Caring for a Peach Tree Starts at Planting
A peach tree will never produce a good crop of fruit unless it is carefully planted in a good location in the correct planting zone. Careful planting involves:
- Choosing a peach variety with the correct chill hour requirements for your planting zone.
- Selecting a planting site with as much sun as possible.
- Properly preparing the soil for planting.
- Carefully placing the tree into the planting hole.
- Pruning the young tree shortly after planting to establishing a good branch structure.
Chill Hours and Planting Zones
Peach trees can be planted in USDA planting zones 5 to 9, but zones 6 and 7 are most ideal. Whatever planting zone you are in, understanding chill hour requirements for peaches is important before you go out and buy a tree.
Chill hours are the amount of hours a fruit tree needs within a critical temperature range during dormancy in order to set fruit. Different varieties of peaches have different chill hour requirements ranging between 100 and 1,000 hours where the temperature stays between 32º and 50ºF (0º and 10ºC).
Here are the chill hour requirements for a few popular peach varieties:
- August Pride – 100 to 200 hours
- Gulf Queen – 100 hours
- Saturn – 300 hours
- Early Treat – 300 to 400 hours
- Suncrest – 500 hours
- Elberta – 600 hours
- O’Henry – 750 hours
- Angelus – 800 hours
- Indian Blood – 800 hours
If a peach tree does not spend sufficient time in the chill hour range for the given variety, it will not completely break dormancy, bloom, and set fruit. Select a peach variety with chill hour requirements suited for your planting zone. Consult a USDA planting zone map to find out your zone number and chill hours typical for your location.
Sun and Soil Requirements
Peaches need full sun in order to produce a good crop. Full-sun means as much direct sun as possible falling on the tree. Anything less than six hours of direct sun is too little.
Peach trees also need good soil drainage for their root systems to develop properly. Poor soil drainage leads to fungal problems in the roots, which can then also affect the entire tree, including fruit.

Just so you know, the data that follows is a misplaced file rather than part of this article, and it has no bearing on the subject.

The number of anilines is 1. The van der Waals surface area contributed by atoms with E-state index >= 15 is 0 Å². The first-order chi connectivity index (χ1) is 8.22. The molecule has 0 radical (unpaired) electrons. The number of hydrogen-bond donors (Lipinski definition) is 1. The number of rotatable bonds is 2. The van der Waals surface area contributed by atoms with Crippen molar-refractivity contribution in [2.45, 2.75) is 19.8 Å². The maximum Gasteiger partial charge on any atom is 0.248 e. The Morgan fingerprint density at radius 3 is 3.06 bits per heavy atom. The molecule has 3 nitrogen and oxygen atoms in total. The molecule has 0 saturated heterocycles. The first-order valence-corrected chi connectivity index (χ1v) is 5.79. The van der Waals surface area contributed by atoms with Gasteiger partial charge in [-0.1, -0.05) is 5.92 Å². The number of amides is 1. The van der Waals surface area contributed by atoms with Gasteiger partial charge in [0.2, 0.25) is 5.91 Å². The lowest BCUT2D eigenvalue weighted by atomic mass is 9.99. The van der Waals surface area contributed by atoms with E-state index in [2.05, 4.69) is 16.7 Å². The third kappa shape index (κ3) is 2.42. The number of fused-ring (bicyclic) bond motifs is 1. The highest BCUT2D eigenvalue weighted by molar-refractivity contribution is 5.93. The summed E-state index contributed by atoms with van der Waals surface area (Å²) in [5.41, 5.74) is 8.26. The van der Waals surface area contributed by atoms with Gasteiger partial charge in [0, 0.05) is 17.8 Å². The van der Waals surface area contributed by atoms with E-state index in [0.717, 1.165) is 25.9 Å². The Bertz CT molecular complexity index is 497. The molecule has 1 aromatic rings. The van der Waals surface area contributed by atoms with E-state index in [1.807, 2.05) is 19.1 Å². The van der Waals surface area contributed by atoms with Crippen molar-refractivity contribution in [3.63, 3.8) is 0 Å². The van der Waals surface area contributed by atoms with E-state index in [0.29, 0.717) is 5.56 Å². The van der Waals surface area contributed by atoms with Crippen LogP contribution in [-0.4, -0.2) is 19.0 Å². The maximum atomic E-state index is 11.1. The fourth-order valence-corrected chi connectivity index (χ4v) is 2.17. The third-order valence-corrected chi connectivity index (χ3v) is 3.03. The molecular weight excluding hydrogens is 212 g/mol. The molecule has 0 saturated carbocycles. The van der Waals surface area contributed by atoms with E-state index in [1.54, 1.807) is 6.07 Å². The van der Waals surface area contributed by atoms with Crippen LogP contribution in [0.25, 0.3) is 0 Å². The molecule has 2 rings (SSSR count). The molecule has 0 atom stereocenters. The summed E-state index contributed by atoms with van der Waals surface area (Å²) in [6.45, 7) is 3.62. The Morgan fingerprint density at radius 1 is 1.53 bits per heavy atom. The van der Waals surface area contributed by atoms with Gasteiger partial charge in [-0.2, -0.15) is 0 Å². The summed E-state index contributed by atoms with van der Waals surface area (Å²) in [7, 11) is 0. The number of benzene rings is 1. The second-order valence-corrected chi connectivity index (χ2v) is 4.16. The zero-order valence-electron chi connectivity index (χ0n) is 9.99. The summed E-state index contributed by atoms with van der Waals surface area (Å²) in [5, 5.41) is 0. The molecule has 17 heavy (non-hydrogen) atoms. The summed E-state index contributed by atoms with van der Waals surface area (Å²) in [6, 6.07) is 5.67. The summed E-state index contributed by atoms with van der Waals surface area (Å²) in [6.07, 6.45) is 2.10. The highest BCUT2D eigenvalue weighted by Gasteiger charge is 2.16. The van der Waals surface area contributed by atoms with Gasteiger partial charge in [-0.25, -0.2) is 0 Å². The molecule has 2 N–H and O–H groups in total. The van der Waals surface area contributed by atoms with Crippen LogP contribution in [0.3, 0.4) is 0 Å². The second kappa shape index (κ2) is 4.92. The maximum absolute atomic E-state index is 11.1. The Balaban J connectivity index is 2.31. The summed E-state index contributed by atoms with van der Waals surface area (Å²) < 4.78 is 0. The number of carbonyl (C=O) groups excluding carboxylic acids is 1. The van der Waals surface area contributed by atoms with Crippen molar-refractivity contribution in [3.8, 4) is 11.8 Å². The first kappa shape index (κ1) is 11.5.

Check the drainage of the site by digging a test hole approximately one cubic foot (28 cubic liters) in volume and filling it to the top with water. When the water drains out, fill the hole again and measure how fast the water drains out the second time.
If the water drains out of the test hole at a rate between 1 and 4 inches (2.5 to 10cm) per hour, drainage is adequate. Faster or slower draining soil needs to be amended before planting the tree.
If drainage is slow, you can dig a large planting hole approximately 3 cubic feet (.9 cubic meters) in volume and mix sand in to improve drainage. If soil drains too quickly, add extra compost to retain moisture.
Peach trees need a slightly acidic soil in the range of pH 6.5. Use a soil test kit or meter to check the pH level. Add amendments as needed to get your soil into the correct pH range before planting your tree.
Agricultural lime and wood ash make soil less acidic, and sulfur makes soil more acidic. However, add these amendments slowly and carefully, mixing them thoroughly into the soil, being careful not to add too much.
Consult with the local Agricultural Extension office in your county for detailed information on the soil in your area and how best to amend it for growing peach trees.
Planting the Tree
Soak the tree’s roots in water for about six hours before setting it into the ground. Dig a hole approximately twice as large as the root system and carefully spread out the roots as you place the tree into the hole.
Back-fill the soil into the hole and gently firm it down as you go. Keep the tree’s graft line about 1 to 2 inches (2.5 to 5cm) above the soil surface.